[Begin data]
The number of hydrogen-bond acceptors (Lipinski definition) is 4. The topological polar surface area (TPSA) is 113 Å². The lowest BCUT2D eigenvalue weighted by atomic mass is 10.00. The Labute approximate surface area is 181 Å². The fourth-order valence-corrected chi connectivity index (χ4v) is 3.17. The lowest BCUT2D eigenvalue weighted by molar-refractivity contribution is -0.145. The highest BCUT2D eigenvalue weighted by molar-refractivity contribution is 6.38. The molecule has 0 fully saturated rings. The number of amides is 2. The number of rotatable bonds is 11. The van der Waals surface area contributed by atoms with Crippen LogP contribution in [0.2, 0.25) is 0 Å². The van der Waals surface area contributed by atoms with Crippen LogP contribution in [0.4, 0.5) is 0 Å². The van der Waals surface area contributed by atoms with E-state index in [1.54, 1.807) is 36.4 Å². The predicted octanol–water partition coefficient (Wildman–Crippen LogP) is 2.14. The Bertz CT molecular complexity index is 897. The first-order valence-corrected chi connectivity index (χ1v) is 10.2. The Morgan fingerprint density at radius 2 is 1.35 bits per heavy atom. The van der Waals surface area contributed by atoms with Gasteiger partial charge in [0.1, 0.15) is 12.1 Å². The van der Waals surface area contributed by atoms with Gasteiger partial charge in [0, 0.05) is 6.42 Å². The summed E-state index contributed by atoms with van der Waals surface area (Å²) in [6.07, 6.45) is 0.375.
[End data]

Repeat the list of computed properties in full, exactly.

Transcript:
The number of hydrogen-bond acceptors (Lipinski definition) is 4. The topological polar surface area (TPSA) is 113 Å². The lowest BCUT2D eigenvalue weighted by atomic mass is 10.00. The Labute approximate surface area is 181 Å². The fourth-order valence-corrected chi connectivity index (χ4v) is 3.17. The lowest BCUT2D eigenvalue weighted by molar-refractivity contribution is -0.145. The highest BCUT2D eigenvalue weighted by molar-refractivity contribution is 6.38. The molecule has 0 fully saturated rings. The number of amides is 2. The number of rotatable bonds is 11. The van der Waals surface area contributed by atoms with Crippen LogP contribution in [0.2, 0.25) is 0 Å². The van der Waals surface area contributed by atoms with Crippen LogP contribution in [0.4, 0.5) is 0 Å². The van der Waals surface area contributed by atoms with E-state index in [1.54, 1.807) is 36.4 Å². The predicted octanol–water partition coefficient (Wildman–Crippen LogP) is 2.14. The Bertz CT molecular complexity index is 897. The first-order valence-corrected chi connectivity index (χ1v) is 10.2. The Morgan fingerprint density at radius 2 is 1.35 bits per heavy atom. The van der Waals surface area contributed by atoms with Gasteiger partial charge in [0.1, 0.15) is 12.1 Å². The van der Waals surface area contributed by atoms with Gasteiger partial charge in [0, 0.05) is 6.42 Å². The summed E-state index contributed by atoms with van der Waals surface area (Å²) in [6.07, 6.45) is 0.375.